Computer maker Hewlett-Packard Co. (NYSE: HPQ) reported fourth-quarter earnings yesterday (Tuesday), surprising the market with an $8.8 billion charge against its acquisition of British software company Autonomy.
HP alleges that $5 billion of the charge is related to fraud and misrepresentation by Autonomy management prior to the acquisition, a charge that former Autonomy CEO Mike Lynch vehemently denies.
This is the second multi-billion dollar charge to earnings resulting from an acquisition in as many quarters. In the third quarter, Hewlett-Packard took a nearly $11 billion charge on its acquisition of Electronic Data Systems (EDS), which failed to perform up to expectations.
Hewlett-Packard acquired Autonomy in the summer of 2011 as part of former CEO Leo Apotheker's strategy to move HP away from its reliance on computer hardware and increase revenue from the sale of high value-added software. Apotheker was forced out of Hewlett-Packard only three weeks after Autonomy was acquired and HP's new CEO, Meg Whitman, has put less emphasis on the software side of the business as she tackles the much bigger problem of restructuring the company's product lineup and its global strategy.
During Tuesday's conference call, Whitman talked about Autonomy, saying, "The majority of this impairment charge is linked to serious accounting improprieties, disclosure failures and outright misrepresentations that occurred prior to HP's acquisition of Autonomy and the associated impact on the expected financial performance of the business over the long term."
"These improprieties were discovered through an internal investigation after a senior member of Autonomy's leadership team came forward following the departure of Mike Lynch on May 23. Based on this information, HP initiated an intense internal investigation into the allegations, including a third-party forensic review of Autonomy's historical financial results."
Whitman concluded, "HP has contacted the SEC's enforcement division and the U.K.'s Serious Fraud Office. We have requested that both agencies open criminal and civil investigations into this matter. In addition, HP intends to seek redress against various parties in the appropriate civil courts to recoup what we can for our shareholders."
Autonomy Speaks Out
Autonomy's former CEO, Mike Lynch, has a different take on HP's charges against him.
In a statement to the Financial Times, Lynch said "The former management team of Autonomy was shocked to see this statement today, and flatly rejects these allegations, which are false."
"It took 10 years to build Autonomy's industry-leading technology and it is sad to see how it has been mismanaged since its acquisition by HP," he added.
Lynch told The New York Times that HP "did due diligence that involved 300 people."
Hewlett-Packard's advisors on the Autonomy deal included Barclays, Perella Weinberg and KPMG. Also, Autonomy had engaged Deloitte to audit its accounts which Deloitte had signed off on every quarter for years.
Hewlett-Packard Investors Jump Ship (NYSE: HPQ)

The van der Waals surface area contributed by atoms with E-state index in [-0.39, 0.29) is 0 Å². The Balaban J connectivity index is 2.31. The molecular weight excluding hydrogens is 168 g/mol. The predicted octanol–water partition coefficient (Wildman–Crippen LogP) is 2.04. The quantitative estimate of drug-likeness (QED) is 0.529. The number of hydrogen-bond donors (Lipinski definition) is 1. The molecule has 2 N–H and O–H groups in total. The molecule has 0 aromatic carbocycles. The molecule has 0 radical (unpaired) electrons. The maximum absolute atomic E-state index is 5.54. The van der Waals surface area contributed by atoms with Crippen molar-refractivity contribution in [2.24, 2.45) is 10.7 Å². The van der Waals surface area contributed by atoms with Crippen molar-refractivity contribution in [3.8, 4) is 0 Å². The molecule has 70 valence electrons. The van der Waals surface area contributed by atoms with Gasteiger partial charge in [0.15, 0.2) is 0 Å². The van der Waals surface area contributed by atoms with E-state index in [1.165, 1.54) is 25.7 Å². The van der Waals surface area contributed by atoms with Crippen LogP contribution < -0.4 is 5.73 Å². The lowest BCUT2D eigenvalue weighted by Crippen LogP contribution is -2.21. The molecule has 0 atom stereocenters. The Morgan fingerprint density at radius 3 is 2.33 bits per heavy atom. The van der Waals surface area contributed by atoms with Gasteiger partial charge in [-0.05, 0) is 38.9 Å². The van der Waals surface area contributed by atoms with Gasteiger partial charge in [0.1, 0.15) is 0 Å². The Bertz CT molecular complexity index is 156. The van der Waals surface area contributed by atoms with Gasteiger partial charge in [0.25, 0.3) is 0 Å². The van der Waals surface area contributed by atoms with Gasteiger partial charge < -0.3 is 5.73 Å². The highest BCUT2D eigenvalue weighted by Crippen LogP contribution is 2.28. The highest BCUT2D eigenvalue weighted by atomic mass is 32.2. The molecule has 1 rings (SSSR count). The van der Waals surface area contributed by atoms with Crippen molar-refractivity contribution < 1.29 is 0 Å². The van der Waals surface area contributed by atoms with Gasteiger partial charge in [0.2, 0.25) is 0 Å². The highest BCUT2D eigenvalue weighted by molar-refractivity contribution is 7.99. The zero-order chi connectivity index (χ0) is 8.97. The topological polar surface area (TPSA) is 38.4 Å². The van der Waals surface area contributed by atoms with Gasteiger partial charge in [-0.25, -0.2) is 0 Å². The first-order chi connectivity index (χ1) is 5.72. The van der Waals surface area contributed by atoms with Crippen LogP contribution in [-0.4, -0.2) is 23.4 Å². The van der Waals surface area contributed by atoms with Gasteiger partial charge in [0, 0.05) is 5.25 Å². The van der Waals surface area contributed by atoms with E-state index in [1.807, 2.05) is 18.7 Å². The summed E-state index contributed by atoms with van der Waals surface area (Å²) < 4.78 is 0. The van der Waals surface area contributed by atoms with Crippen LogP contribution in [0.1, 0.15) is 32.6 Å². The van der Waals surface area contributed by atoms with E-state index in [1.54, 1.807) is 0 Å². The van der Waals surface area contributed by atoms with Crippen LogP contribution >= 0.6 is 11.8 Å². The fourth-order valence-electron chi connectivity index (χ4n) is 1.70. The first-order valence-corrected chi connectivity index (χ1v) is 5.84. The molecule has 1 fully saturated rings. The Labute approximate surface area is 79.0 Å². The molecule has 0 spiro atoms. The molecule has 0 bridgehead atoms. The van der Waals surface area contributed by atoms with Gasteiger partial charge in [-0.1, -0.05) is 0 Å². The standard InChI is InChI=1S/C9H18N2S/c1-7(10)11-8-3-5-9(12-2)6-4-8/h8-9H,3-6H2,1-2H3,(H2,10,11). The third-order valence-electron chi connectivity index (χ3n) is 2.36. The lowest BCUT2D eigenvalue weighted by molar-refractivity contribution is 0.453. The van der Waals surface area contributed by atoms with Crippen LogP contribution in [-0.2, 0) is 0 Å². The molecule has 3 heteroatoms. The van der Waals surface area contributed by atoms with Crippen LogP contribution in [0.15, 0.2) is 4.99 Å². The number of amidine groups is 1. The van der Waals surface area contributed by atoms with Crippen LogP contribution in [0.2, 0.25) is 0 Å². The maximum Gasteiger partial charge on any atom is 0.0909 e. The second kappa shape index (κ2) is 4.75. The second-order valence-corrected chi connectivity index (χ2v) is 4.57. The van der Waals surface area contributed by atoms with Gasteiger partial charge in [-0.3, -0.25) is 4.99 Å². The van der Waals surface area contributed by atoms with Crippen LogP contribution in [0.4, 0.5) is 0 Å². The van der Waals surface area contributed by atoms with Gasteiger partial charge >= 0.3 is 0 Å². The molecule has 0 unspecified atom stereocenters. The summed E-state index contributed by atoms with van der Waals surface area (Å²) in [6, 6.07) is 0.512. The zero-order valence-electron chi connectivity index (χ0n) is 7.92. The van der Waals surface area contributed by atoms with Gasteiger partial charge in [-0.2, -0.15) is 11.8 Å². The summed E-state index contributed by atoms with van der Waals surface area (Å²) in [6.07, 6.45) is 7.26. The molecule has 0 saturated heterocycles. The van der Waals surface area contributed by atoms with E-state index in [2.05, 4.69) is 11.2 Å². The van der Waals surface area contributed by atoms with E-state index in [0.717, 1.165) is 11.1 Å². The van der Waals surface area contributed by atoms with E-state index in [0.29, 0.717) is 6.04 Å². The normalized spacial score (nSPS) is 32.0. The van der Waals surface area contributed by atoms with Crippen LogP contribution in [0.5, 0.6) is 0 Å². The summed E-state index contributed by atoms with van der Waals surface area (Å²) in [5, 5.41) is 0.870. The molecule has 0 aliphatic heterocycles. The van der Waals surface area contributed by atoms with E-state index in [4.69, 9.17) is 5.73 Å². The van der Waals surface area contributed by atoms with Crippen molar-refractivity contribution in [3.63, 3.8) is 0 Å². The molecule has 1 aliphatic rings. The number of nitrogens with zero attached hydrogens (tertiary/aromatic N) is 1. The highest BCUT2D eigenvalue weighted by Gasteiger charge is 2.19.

The news of the charge shocked investors who sold HPQ stock down to ten-year lows. Hewlett-Packard closed down almost 12% to finish the day at $11.71.
HP's share price has been declining since it traded above $50 back in April 2010. Faced with declining consumer and corporate demand for PCs and printers, the company has struggled to find a winning strategy. Some people report that there is considerable disagreement among the Board over the company's strategic direction.
HPQ has also been the target of short sellers, notably Jim Chanos, who feel that the company has become a "value trap," a stock that looks cheap, but never gets any better.
But with Hewlett-Packard already having a bad year in terms of write-offs, it makes sense that management will take this charge now to get it out of the way. And, if HP's management can make the fraud charges stick, today's write-off could be reversed at some point in the future.
During Tuesday's conference call, Whitman said, "Fiscal 2013 is going to be a fix-and-rebuild year for the company as critical changes to our organizational structure take hold."
Whitman continued, "…we expect to see real growth in each of our businesses in 2014 as they ramp through 2013. This is because the new products and services we're working on will kick in. Our investment in R&D and IT will begin to pay off…We expect that growth will accelerate as we enter FY '15 and beyond."
All that may be true if there are no more big hits to Hewlett-Packard's balance sheet.
The other thing to consider is HP's dividend. Currently, the company pays an annual dividend of $0.52 which, on the basis of yesterday's closing price of $11.71, yields 4.4%. If Whitman's assessment is correct and the company does begin to turn around in 2013, then investors might get paid to wait if-and this is a big if-HP (NYSE: HPQ) doesn't cut its dividend.
Related Articles and News:
- Money Morning:
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- The New York Times:
Autonomy's Ex-Chief: H.P.'s Claims "Completely and Utterly Wrong'
HP alleges Autonomy wrongdoing, takes $5 billion charge
How Jim Chanos Spotted the HP Scandal
- The Associated Press:
HP claims fraud prompted $5B overpayment for co.
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